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Responding to customers and their requests could be quite challenging, they can’t say exactly what they want, they want results too early, especially when they ask for services outside the scope of what you’ve presented for them how do you handle a situation like this especially with SME’s who are your main target?

One thing I do the moment we seal a deal is to send you a contract that would state everything that we are supposed to do for you and what we expect from you. So the moment you bring anything that is out of this contract, I send you an invoice.  If you are willing to pay what we sent you then we would do the extra you asking for. Of course, there are times people would demand some things and we would just do it for them as pro bono but when we discover that you’re thinking it’s your right then we remind you of the contract that you signed. This is because if you do not have a legal framework to work with you’d just discover that in the end you’re getting paid like a cat while you’re working like a tiger.

Considering talents, people say most of the talented ones in Ibadan especially in areas relating to tech move to Lagos to seek opportunities,  so has it been difficult finding hands?

What I do the most is to work with people on contracts. The graphics designer we work with is on a contract and we have several others so if we give you a job and you’re not delivering on time we move on to the next person. So if we want to fo a video, we have guys on contract for that. We don’t place anyone on salary because the company does not run on funds set aside. We run from what we generate. So everybody knows that we get paid for what the clients bring. The clients are our employers. The moment we are unable to serve the client effectively nobody gets paid. I’ve employed staff before, I’ve had marketers,  in-house designers and all that but I discovered that they were just getting paid especially the marketers. So I called for a meeting and told them that from next month they’ll be getting a commission, nobody is on salary any longer and they all left. So they want salary without delivering. Where do I get the money to pay them from? Then we decided that we don’t need marketers anymore, any client we get we exceed their expectations then they become our marketers and that’s what we’ve been doing. So the issue of talent is not really a big deal for us because we’ve found a way to manage that. Another thing we want to do is to run a system where we keep training people and from the people, we would train, we would retain some for internship and outsource some to clients, then we stay on a commission for their salary.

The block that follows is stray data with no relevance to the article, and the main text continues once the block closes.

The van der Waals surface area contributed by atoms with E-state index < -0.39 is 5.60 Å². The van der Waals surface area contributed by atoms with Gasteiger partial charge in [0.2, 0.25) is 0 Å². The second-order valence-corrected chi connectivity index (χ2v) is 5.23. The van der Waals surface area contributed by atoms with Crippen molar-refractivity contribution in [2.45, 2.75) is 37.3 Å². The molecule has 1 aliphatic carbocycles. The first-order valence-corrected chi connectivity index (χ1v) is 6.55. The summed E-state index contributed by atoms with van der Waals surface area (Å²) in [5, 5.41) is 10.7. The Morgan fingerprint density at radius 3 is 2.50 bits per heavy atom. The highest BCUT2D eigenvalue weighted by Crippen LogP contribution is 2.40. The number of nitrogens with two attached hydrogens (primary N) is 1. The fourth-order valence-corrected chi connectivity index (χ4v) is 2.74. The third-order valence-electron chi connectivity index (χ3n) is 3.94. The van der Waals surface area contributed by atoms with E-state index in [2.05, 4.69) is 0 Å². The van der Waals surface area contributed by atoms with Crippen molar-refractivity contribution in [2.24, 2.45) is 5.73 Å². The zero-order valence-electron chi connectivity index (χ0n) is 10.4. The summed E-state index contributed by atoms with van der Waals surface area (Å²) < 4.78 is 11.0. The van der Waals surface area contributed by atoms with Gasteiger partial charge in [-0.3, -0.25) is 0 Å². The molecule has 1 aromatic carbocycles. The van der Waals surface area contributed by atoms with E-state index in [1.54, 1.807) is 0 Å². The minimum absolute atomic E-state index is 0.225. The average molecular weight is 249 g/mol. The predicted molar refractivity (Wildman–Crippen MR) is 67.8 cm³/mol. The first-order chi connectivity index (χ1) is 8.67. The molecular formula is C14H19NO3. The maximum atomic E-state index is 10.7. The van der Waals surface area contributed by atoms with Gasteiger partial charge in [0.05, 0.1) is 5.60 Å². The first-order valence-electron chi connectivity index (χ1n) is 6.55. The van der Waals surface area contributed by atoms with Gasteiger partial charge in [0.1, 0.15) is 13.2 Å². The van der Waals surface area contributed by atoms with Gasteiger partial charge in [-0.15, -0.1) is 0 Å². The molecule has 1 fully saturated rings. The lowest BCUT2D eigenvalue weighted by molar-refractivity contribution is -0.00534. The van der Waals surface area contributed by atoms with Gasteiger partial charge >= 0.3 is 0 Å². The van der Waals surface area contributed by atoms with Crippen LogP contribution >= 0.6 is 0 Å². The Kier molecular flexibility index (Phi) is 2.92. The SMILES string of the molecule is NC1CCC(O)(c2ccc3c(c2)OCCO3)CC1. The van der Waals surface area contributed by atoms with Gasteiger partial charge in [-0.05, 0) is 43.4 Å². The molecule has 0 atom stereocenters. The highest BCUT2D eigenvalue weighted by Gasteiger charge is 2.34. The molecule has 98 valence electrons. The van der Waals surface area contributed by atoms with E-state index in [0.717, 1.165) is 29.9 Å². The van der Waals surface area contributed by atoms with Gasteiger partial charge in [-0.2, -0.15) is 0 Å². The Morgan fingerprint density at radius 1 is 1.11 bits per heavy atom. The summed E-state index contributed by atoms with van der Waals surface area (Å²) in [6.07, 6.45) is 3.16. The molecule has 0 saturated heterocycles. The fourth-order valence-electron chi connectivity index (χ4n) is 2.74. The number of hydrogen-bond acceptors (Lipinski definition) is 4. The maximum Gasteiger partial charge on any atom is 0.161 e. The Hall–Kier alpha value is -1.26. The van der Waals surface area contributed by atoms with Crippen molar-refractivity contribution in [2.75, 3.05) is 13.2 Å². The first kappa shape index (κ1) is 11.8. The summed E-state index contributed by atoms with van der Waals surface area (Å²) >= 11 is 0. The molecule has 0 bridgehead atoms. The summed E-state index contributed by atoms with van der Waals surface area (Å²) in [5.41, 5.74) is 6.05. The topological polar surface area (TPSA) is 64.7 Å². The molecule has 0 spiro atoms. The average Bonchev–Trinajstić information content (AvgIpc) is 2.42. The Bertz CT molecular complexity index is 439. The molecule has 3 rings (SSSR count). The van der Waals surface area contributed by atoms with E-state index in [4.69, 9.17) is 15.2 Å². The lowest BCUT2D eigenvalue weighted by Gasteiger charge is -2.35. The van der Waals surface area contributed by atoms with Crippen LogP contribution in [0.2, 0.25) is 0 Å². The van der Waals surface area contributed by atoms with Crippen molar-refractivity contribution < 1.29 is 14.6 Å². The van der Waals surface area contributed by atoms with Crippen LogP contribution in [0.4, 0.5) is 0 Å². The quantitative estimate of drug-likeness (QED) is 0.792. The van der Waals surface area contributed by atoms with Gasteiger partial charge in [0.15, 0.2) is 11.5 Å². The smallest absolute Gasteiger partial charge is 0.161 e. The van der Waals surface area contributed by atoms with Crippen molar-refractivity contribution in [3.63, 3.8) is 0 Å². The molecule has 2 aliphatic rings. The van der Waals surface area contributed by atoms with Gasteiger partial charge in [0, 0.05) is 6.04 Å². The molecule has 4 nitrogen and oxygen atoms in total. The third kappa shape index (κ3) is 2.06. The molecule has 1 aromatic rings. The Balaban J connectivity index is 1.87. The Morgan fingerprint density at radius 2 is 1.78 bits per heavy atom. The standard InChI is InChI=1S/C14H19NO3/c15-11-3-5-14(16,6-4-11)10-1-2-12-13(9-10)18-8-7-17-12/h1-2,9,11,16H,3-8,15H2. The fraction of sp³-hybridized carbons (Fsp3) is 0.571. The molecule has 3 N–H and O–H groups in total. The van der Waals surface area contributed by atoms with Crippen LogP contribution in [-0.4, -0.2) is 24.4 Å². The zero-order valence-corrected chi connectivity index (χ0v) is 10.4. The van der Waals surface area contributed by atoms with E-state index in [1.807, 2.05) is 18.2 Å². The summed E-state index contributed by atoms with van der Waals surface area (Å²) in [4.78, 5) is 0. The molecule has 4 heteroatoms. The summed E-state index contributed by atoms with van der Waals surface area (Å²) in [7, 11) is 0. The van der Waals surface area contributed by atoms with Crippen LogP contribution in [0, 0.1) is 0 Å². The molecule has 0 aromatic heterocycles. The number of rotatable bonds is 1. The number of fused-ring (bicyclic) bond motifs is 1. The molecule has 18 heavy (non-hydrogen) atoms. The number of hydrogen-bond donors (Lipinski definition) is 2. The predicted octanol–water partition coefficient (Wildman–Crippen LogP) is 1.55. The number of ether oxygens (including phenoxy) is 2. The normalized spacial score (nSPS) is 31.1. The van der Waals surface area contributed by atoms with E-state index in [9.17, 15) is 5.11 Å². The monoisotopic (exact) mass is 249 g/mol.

Amidst the competition how does Sparkconect stand out?

I do not neglect the fact that there’s competition but I don’t compete with anybody. The reason why we don’t compete with anybody is we know the fact that no matter how hard we try, no matter how much we know people would still have preferences. So we make sure that we keep our own end of the contract and every time we have the opportunity to showcase ourselves we exceed expectations.

All work and no play makes Jack a dull boy, so what do you do asides work?

I run every morning, 2.2km 5 days a week. I play with my kids. I’m a church boy, I spend most of my time in church. If I’m not in the church by 7 or 7:30 pm I’m at home. I spend most of my time in church working or with my family.  

Any last advice or business tips?

There’s this saying here in Africa “When the sun comes up the gazelle understands the fact that he must run faster than the fastest lion or it would be eaten. The lion also understands that he must run faster than the slowest gazelle or it would starve. Whichever you are a gazelle or a lion, when the sun comes up in the morning you have to start running. What I’m simply saying is it is every man for himself. If you really want to amount to something or get things done you have to start right now. So every one of us must understand the fact that we need to contribute our quota not just to the GDP but to our own personal lives. We’re in a generation where nobody will help you,  let me just put it that way. I don’t mean that people don’t help but we have a generation that has this entitlement mentality. “I am broke because my father did not give me money. I don’t have a job because the government did not provide jobs”, you know stuff like that. We should understand the fact that it’s our personal responsibility.

It was Nice Meeting you sir

Pleasure is all mine.

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NEXT STEP:

  1. Tell us in the comment box what really ‘got you’ from all he shared.
  2. Register to attend the Ibadan Social Media Summit coming up this Thursday – Registration Link on Sparkconnect’s IG page – https://www.instagram.com/sparkconect/